What Comes, First Vision or Mission?

The answer to question in the headline is neither: Our belief is that Purpose always comes first, followed by Vision and Mission.

Embedded in what we refer to as Guiding Statements, Purpose, Vision, and Mission constitute a set of concise declarations that, together, create clarity, direction, alignment, inspiration, and empowerment. We would go as far as to say that developing, sharing, and living such Guiding Statements is one of the greatest gifts leaders can give to their teams.

Is There a Best Practices Model?

Most corporate executives are unsure about the differences between a Vision, a Mission, and a Purpose. If you then add other terms to the mix, such as “values,” “cultural norms,” and “cause,” it can become very confusing. While most CEOs would agree that some form of Guiding Statements are necessary, our research into the subject did not identify any accepted industry standard. So, we created our own model – one we have used with great success over the years for many clients.

Purpose is at the Core — it is the WHY.

Let’s unpack each statement for more clarity, beginning with Purpose: why we exist.

Over the last few years, the notion of Corporate Purpose has gained importance in corporate America. You might, for example, have seen the full-page ad headlined “Statement on the Purpose of a Corporation” that appeared in the Wall Street Journal and New York Times a while ago.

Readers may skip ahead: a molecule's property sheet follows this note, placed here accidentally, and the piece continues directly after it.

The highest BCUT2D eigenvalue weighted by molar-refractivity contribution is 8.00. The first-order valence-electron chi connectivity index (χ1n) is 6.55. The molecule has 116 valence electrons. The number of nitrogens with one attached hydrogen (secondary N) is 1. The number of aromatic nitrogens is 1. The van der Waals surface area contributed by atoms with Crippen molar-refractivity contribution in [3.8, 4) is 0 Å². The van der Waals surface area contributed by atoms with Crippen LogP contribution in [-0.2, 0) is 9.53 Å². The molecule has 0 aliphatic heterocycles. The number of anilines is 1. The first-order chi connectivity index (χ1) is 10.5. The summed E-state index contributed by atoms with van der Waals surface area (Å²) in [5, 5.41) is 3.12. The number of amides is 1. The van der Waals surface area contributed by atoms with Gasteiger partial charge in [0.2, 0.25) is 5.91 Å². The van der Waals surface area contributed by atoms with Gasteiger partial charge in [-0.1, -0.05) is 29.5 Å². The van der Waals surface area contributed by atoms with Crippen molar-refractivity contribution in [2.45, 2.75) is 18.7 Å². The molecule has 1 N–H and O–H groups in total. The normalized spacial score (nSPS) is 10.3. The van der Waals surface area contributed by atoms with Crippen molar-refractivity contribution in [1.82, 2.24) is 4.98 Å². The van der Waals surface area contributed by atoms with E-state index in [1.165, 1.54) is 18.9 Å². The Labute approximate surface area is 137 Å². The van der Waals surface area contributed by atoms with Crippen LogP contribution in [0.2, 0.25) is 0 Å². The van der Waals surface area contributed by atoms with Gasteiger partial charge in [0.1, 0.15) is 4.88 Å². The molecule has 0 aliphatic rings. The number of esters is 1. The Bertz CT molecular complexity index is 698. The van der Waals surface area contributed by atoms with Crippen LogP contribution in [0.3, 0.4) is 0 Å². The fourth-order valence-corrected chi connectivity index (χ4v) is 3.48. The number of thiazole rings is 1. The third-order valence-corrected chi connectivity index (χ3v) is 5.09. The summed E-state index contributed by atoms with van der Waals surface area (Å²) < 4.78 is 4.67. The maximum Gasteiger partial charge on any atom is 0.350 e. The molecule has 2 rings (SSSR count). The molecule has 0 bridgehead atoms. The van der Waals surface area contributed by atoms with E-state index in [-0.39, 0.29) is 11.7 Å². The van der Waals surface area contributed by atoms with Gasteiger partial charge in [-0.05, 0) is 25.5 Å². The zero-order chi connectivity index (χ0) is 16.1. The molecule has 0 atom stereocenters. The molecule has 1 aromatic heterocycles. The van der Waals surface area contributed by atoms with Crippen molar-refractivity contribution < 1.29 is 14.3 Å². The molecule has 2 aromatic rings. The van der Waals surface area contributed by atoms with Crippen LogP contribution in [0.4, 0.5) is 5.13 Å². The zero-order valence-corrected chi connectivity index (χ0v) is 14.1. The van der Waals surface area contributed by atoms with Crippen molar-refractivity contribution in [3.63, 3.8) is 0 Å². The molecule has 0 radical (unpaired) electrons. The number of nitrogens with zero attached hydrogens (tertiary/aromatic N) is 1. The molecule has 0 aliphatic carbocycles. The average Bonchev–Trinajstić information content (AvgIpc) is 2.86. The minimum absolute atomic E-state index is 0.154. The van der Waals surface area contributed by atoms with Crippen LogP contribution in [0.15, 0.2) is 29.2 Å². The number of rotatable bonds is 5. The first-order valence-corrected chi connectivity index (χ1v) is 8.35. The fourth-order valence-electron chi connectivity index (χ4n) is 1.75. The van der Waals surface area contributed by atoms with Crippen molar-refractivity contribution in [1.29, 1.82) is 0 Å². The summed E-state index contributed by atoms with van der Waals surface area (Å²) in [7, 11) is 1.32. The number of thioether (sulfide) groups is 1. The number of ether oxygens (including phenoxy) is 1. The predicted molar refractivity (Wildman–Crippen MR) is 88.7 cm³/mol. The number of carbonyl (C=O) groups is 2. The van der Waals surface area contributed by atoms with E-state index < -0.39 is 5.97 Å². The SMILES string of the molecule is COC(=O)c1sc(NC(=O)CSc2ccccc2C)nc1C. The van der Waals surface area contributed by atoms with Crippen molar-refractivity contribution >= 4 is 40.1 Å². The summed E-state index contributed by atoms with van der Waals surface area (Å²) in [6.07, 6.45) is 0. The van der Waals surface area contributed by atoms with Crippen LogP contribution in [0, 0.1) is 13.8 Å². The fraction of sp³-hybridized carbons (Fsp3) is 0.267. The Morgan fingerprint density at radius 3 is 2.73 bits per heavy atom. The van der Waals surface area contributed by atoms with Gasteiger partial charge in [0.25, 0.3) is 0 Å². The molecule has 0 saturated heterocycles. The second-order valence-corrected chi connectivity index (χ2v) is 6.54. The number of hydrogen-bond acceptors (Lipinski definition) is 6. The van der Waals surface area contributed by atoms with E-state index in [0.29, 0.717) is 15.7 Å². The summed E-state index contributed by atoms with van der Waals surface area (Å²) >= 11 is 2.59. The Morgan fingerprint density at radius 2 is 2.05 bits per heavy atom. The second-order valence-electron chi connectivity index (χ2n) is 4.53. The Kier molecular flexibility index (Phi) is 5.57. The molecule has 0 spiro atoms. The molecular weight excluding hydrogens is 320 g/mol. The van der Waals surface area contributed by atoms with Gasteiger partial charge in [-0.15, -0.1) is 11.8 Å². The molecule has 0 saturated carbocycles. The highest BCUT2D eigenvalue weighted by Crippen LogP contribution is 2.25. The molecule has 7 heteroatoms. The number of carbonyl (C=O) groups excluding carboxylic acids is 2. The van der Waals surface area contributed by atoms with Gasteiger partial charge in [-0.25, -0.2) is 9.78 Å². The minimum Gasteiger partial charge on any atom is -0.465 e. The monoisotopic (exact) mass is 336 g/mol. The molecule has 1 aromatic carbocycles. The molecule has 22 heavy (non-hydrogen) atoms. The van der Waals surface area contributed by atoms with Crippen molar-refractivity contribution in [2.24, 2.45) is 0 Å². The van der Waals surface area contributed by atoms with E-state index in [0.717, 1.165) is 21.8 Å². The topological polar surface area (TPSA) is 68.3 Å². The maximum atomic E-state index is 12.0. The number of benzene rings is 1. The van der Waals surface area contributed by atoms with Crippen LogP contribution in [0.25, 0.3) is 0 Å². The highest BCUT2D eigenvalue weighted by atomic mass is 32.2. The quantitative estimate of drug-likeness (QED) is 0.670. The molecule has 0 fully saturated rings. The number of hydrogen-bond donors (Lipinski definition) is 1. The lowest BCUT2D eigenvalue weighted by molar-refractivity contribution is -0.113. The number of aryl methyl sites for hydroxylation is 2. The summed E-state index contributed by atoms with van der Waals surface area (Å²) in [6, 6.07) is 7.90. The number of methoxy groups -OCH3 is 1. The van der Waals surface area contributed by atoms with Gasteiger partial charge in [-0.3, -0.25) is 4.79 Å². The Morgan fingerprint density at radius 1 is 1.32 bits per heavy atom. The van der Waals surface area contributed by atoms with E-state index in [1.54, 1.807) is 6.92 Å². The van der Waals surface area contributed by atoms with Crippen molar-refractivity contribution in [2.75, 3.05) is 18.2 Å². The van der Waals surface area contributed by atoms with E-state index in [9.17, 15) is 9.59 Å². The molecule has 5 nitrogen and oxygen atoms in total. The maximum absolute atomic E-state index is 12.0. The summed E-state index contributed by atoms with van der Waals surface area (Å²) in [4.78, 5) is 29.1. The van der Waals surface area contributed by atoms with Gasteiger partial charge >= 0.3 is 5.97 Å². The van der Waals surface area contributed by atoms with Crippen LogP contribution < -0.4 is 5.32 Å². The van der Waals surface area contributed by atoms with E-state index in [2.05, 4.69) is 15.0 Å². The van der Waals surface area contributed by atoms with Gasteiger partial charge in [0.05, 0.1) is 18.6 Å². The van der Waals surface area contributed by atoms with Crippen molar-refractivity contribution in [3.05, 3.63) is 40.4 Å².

It was signed by 181 CEOs of America’s most prominent companies as part of the Business Roundtable. Beyond making money, these leaders commit to leading their companies for the benefit of all stakeholders — customers, employees, suppliers, communities, and shareholders. Notice the order of these audiences. If the company takes care of the first four audiences, it will likely be very successful, and, in return, it rewards shareholders with handsome financial outcomes.   

A recent example of a powerful Purpose Statement is that for Vantage Specialty Chemicals, a BrandingBusiness client. Backed by a private equity company, the growth strategy of Vantage was focused largely on acquisitions. Working with the CEO and executive team, we developed a set of Guiding Statements that provided clarity on the future direction of the business.

Here is the Vantage Purpose Statement: Making life better through natural chemistry. 

Commitment to this “North Star” greatly helped the company in decision-making — and benefited all the related audiences. As Vantage evaluated its extensive product lines, products that were not deemed “natural” were eliminated. This Purpose Statement also became the guiding criterion for acquisitions. If the target company produced products that were not natural, they were dropped from consideration.

Vision (WHAT) and Mission (HOW)